What would be the noble Earl's response to a person who gets support by telling a farrago of lies to disguise the fact that he has millions of pounds available to him in this country? In those circumstances, would he regard a fine of a maximum of £1,000 as unjust?

Earl Russell: Obviously there must be a punishment. I thought that the Government--and especially the noble and learned Lord--might have more expertise than I in what should be an appropriate punishment. I assumed that if these words were removed they would have substituted others; I would have been happy to discuss that.

Lord Falconer of Thoroton: With the greatest respect, the noble Earl has not answered the point at all.

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We have proposed a fine of up to £1,000. In the case of a destitute asylum seeker, a minimal fine would be imposed by the court. In the case of someone who had told lies and had money, a fine of £1,000 does not seem unjust. That is why we inserted it in the Bill. The noble Earl has not come back with any counter-proposal.

The noble Baroness, Lady Williams, says that if we are all thinking alike, why do we not put such a provision on the face of the Bill? I think as we go through the Bill we will see that the relevant protections are there, both in terms of what is an appropriate offence and in relation to the rights of a defendant. If one puts unnecessary words into a statute--as the noble Baroness suggested--it would simply lead to confusion and unnecessary prolixity.

Baroness Williams of Crosby: Will the noble and learned Lord readily agree that there are absolutely no unnecessary words in this very long Bill?

Lord Falconer of Thoroton: I cannot give such a guarantee. We have tried our best not to include unnecessary words. Whether we have succeeded, I do not know.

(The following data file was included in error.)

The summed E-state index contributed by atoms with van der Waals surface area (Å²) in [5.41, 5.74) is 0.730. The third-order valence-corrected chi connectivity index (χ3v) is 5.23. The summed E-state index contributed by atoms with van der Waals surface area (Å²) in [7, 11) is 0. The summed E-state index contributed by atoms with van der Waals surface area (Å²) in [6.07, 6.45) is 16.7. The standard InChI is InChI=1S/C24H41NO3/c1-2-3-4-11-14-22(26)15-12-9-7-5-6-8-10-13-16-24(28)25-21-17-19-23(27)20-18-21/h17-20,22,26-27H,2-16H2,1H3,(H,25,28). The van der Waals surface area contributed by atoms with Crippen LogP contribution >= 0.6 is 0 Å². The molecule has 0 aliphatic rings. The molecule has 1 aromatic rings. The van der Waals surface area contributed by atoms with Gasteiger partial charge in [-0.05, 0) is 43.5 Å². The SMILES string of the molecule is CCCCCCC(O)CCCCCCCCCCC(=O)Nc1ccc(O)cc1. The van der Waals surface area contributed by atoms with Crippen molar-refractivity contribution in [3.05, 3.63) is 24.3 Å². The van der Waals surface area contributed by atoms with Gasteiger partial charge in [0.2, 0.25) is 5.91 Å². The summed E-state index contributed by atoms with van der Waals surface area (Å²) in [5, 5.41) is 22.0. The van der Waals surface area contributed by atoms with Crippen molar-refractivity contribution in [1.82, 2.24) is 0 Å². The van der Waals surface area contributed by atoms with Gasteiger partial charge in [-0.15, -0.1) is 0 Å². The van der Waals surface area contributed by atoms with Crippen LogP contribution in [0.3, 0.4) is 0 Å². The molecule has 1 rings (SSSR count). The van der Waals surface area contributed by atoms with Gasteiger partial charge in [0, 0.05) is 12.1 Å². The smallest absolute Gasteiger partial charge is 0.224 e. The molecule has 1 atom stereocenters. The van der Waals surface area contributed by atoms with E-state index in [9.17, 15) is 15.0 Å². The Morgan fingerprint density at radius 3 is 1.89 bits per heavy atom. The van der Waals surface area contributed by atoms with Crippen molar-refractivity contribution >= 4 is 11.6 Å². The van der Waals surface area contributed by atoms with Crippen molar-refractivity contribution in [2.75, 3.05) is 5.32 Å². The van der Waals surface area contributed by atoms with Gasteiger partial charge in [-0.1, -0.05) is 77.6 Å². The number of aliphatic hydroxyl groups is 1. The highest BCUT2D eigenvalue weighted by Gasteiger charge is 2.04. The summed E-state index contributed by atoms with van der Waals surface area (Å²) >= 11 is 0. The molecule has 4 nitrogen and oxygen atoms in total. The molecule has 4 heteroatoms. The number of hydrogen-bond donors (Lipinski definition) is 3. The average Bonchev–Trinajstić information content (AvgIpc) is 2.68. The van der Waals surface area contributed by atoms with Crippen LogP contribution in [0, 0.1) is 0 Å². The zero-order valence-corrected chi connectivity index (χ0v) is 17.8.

On Question, amendment agreed to.

Lord Falconer of Thoroton moved Amendment No. 175B:


Page 61, line 42, after ("person") insert ("under any provision made by or under this Part").

On Question, amendment agreed to.

Clause 96, as amended, agreed to.

Clause 97 agreed to.

Clause 98 [Delay or obstruction]:

[Amendments Nos. 176 to 180A not moved.]

Clause 98 agreed to.

Clause 99 [Failure of sponsor to maintain]:

[Amendment No. 180B not moved.]

Lord Falconer of Thoroton moved Amendment No. 180C:


Page 63, line 7, leave out ("section 85") and insert ("any provision made by or under this Part").

On Question, amendment agreed to.

Clause 99, as amended, agreed to.

Clause 100 agreed to.

Clause 101 [Payments to local authorities]:

Lord Falconer of Thoroton moved Amendment No. 180D:


Page 64, line 1, leave out ("an authority") and insert ("a body").

On Question, amendment agreed to.

Lord Falconer of Thoroton moved Amendment No. 180E:


Page 64, line 3, leave out ("authority") and insert ("body").

On Question, amendment agreed to.

Clause 101, as amended, agreed to.

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Clause 102 [Grants to voluntary organisations]:

Lord Glentoran moved Amendment No. 181:


Page 64, line 12, at end insert--
("( ) In the exercise of the power conferred under subsection (1) the Secretary of State shall ensure that as far as possible similar support is available in Northern Ireland as in Great Britain.").

The noble Lord said: In moving Amendment No. 181 standing in my name, I shall also speak to Amendment No. 211. Both amendments specifically refer to Northern Ireland.